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Lone_Wolf
Groupie
United States
Joined 4214 days ago

60 posts - 117 votes 
Speaks: English*

 
 Message 55 of 77
18 May 2013 at 3:36am | IP Logged 
@s_allard,

I don't know if you are genuinely misunderstanding me or if you're deliberately twisting and misinterpreting my words....

Quote:
So, while many parents line up to put their kids in immersion or bilingual programs for Spanish or Mandarin or Chinese, @Lone Wolf says, "Thanks but no thanks, I'll wait and let my children decide when they are adults what is the best way to learn a language."


Okay, so please provide the quote in which I ever said any such thing. I can provide the quote in which I said that I do not believe that children by default learn languages easier than adults due to their young age. I have made that standpoint very clear from the very beginning of my participation in this thread.

Quote:
don't see the point of showing any study that proves that under identical conditions children learn better than adults


Please forgive my forthright tone here, but you are not going to provide any such study because you cannot provide one. The reason you cannot provide one is because there is no such research study. Unless and until there is such a study, your view that children learn easier or better than adults remains simply as your own opinion and belief. Others have the right to disagree with that opinion.

Quote:
As I said in my earlier post, the question isn't really whether there is some incontrovertible biological advantage of children. The reality is that the best conditions for learning a language are nearly always present at an early age.


Again, an expression of a reality which isn't backed by any study to prove it. But out of curiosity, if there isn't an incontrovertible biological advantage that children have over adults, then please inform me as to WHAT advantage they do have over adults and please be so kind to present something which will prove that advantage as true.

Quote:
Maybe adults can learn as well IF and IF and IF certain conditions are met.


What are those certain conditions? Are they any different than the conditions I have already expounded? If so, then what are they please?

Quote:
But I believe that 100% - 1% or 99% of all parents believe that you are better off starting at an early age because we don't know what the future holds.


You and I both know that neither one of us can speak for ANY PERCENTAGE of parents on this issue because you have not (just as I have not) interviewed every parent there is on this planet who have children with an interest in foreign languages. You can never, ever, ever back up or substantiate your statement above.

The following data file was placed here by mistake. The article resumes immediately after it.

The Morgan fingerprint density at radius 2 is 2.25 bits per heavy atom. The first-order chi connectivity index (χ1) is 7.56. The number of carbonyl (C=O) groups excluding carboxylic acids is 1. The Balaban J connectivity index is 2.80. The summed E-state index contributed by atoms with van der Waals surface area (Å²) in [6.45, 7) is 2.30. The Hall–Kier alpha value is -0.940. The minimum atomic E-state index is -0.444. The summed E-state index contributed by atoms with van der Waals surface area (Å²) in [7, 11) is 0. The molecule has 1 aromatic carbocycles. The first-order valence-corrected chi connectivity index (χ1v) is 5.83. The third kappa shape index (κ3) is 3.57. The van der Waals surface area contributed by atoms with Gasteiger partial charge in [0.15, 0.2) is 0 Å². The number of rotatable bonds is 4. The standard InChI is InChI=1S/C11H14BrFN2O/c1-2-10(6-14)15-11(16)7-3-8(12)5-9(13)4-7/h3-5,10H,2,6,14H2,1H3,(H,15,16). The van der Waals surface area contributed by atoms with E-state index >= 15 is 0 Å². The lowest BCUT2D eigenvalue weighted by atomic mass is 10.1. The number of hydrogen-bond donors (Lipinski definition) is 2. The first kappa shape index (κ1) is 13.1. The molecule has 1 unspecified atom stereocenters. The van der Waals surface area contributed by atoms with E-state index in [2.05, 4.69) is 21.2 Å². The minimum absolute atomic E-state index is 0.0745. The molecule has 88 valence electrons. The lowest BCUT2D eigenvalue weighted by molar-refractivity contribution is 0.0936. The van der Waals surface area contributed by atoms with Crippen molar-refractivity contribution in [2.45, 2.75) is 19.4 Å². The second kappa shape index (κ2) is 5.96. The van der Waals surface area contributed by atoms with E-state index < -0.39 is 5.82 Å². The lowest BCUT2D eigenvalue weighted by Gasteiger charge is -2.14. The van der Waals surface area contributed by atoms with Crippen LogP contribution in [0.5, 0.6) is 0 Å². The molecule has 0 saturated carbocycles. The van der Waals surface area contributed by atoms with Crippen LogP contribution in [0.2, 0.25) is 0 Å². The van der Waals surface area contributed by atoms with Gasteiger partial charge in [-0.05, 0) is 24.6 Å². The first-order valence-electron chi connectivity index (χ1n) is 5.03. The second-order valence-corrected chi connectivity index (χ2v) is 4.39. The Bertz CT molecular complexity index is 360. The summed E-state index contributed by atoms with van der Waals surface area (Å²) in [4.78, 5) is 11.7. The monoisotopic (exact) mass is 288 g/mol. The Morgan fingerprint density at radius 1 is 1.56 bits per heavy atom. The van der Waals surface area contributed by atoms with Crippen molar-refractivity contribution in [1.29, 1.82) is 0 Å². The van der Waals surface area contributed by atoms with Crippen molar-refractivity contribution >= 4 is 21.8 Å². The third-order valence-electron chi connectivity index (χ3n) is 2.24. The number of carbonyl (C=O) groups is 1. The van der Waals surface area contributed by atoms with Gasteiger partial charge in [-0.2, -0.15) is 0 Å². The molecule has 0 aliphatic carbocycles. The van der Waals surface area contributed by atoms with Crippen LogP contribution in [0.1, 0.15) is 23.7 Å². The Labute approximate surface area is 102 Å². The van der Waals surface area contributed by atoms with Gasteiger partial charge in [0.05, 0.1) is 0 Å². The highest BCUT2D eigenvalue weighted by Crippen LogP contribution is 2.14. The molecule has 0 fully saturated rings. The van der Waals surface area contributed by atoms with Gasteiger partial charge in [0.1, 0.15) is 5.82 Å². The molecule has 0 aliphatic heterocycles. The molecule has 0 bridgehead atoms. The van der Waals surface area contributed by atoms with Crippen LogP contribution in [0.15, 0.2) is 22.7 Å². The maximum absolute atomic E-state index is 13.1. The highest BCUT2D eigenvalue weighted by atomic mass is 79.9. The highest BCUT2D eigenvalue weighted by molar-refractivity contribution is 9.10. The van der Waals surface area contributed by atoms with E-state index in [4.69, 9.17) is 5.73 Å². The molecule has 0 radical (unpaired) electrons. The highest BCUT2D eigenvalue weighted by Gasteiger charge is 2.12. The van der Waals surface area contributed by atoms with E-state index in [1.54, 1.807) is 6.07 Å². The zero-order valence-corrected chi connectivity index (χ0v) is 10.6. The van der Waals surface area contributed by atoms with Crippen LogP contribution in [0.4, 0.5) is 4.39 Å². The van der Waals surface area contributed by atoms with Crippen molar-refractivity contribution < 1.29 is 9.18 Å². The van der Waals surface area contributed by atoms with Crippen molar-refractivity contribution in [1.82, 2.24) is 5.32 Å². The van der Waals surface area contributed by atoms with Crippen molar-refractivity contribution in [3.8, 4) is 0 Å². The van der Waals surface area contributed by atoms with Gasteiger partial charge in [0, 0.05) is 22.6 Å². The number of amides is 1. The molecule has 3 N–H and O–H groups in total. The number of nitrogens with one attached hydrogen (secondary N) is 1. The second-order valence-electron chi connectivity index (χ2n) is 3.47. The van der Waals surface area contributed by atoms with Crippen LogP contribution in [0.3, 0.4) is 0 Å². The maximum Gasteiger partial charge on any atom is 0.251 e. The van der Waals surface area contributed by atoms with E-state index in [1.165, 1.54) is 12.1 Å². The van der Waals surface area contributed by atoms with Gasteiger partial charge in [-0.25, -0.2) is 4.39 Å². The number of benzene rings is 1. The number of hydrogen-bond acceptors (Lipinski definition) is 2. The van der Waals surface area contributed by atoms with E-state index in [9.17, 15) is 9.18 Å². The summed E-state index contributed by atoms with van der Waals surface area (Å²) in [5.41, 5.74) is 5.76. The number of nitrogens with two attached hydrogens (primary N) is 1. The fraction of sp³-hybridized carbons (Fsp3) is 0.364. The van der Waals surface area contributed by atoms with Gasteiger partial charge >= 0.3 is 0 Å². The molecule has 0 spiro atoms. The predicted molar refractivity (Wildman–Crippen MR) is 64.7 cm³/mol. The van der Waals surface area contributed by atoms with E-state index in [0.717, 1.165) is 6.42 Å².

Quote:
So I prefer to wait in line to register my kids in an enriched Mandarin bilingual program while you do what you want. That's fine by me.


I am also fine with whatever you are anyone else here does about their foreign language journey for themselves and their children. You should keep in mind that I NEVER said that none of my children are learning foreign languages and I NEVER said that I prefer to let them become adults and pursue their own foreign language journeys. It would be a demonstration of prudence and maturity on your part if you were to go back and actually "READ" what I said instead of assuming I have a position which I never expressed.

Again, please forgive the forthright tone.


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s_allard
Triglot
Senior Member
Canada
Joined 4338 days ago

2704 posts - 5425 votes 
Speaks: French*, English, Spanish
Studies: Polish

 
 Message 56 of 77
18 May 2013 at 6:15pm | IP Logged 
I don't see what the fuss is about. I said that I agree that under IDEAL conditions adults can probably learn as well as children. Who can't agree with this statement? I even listed such ideal conditions in an earlier post.

And I'll take back that quote that I sarcastically attributed to @Lone Wolf. Also, I must eat a bit of crow here. I was wrong. I see now that there are some parents on this planet who do believe that languages are not best learned when young. @Lone Wolf is one of them. I guess there must be others. I can only say that he or she is the first person that I have met who believes that languages are not best learned when one is young.

But come to think of it, there are parents in Canada who do not believe in French immersion schooling for their children. Why line up at 5 o'clock in the morning to register one's kids when we know that French has no future and is a dying language. And the whole world will soon be speaking English anyway.

But to come back to the main issue here, Sure we can imagine all kinds of ideal conditions for adults of all ages learning languages. Maybe @Lone wolf has met many adults who have benefited from such ideal conditions. I have not met any. All I can say is that as teacher of French and having seen hundreds if not thousands of learners I make four observations:

A) I have never met an adult learner of French who has achieved native-like proficiency and particularly phonological nativeness.

B) All the speakers who have attained native-like proficiency in French started at a young age and under certain conditions. Of these conditions, schooling in French is particularly important.

C) I've never met anybody who regrets learning French or any foreign language as a child.

D) I've met many adults who regret not having learned French or paying more attention during French classes when they were young.

Edited by s_allard on 18 May 2013 at 6:21pm